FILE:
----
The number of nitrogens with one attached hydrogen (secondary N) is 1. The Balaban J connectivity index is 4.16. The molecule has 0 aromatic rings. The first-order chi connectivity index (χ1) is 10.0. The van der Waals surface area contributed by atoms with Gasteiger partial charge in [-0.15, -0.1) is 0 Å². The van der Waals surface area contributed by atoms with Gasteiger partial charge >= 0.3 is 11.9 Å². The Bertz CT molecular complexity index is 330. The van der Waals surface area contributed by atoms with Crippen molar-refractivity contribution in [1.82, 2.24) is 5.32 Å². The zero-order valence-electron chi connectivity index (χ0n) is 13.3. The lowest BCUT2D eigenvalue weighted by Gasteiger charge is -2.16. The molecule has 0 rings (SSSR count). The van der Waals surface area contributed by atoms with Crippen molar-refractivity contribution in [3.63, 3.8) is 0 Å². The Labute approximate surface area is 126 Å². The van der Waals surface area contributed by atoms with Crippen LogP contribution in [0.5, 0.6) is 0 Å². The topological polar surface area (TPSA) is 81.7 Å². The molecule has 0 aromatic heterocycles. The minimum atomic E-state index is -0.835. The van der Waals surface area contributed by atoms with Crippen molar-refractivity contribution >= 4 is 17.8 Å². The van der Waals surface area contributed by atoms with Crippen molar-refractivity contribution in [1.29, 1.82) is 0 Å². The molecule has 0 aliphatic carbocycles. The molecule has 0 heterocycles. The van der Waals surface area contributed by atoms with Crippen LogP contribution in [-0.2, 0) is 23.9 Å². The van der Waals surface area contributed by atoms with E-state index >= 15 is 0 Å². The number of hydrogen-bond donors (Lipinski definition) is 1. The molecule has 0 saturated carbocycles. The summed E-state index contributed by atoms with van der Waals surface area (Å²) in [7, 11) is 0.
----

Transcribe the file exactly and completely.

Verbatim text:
The number of nitrogens with one attached hydrogen (secondary N) is 1. The Balaban J connectivity index is 4.16. The molecule has 0 aromatic rings. The first-order chi connectivity index (χ1) is 10.0. The van der Waals surface area contributed by atoms with Gasteiger partial charge in [-0.15, -0.1) is 0 Å². The van der Waals surface area contributed by atoms with Gasteiger partial charge >= 0.3 is 11.9 Å². The Bertz CT molecular complexity index is 330. The van der Waals surface area contributed by atoms with Crippen molar-refractivity contribution in [1.82, 2.24) is 5.32 Å². The zero-order valence-electron chi connectivity index (χ0n) is 13.3. The lowest BCUT2D eigenvalue weighted by Gasteiger charge is -2.16. The molecule has 0 rings (SSSR count). The van der Waals surface area contributed by atoms with Crippen molar-refractivity contribution in [3.63, 3.8) is 0 Å². The Labute approximate surface area is 126 Å². The van der Waals surface area contributed by atoms with Crippen LogP contribution in [0.5, 0.6) is 0 Å². The topological polar surface area (TPSA) is 81.7 Å². The molecule has 0 aromatic heterocycles. The minimum atomic E-state index is -0.835. The van der Waals surface area contributed by atoms with Crippen molar-refractivity contribution >= 4 is 17.8 Å². The van der Waals surface area contributed by atoms with Crippen molar-refractivity contribution in [1.29, 1.82) is 0 Å². The molecule has 0 aliphatic carbocycles. The molecule has 0 heterocycles. The van der Waals surface area contributed by atoms with Crippen LogP contribution in [-0.2, 0) is 23.9 Å². The van der Waals surface area contributed by atoms with E-state index >= 15 is 0 Å². The number of hydrogen-bond donors (Lipinski definition) is 1. The molecule has 0 saturated carbocycles. The summed E-state index contributed by atoms with van der Waals surface area (Å²) in [7, 11) is 0.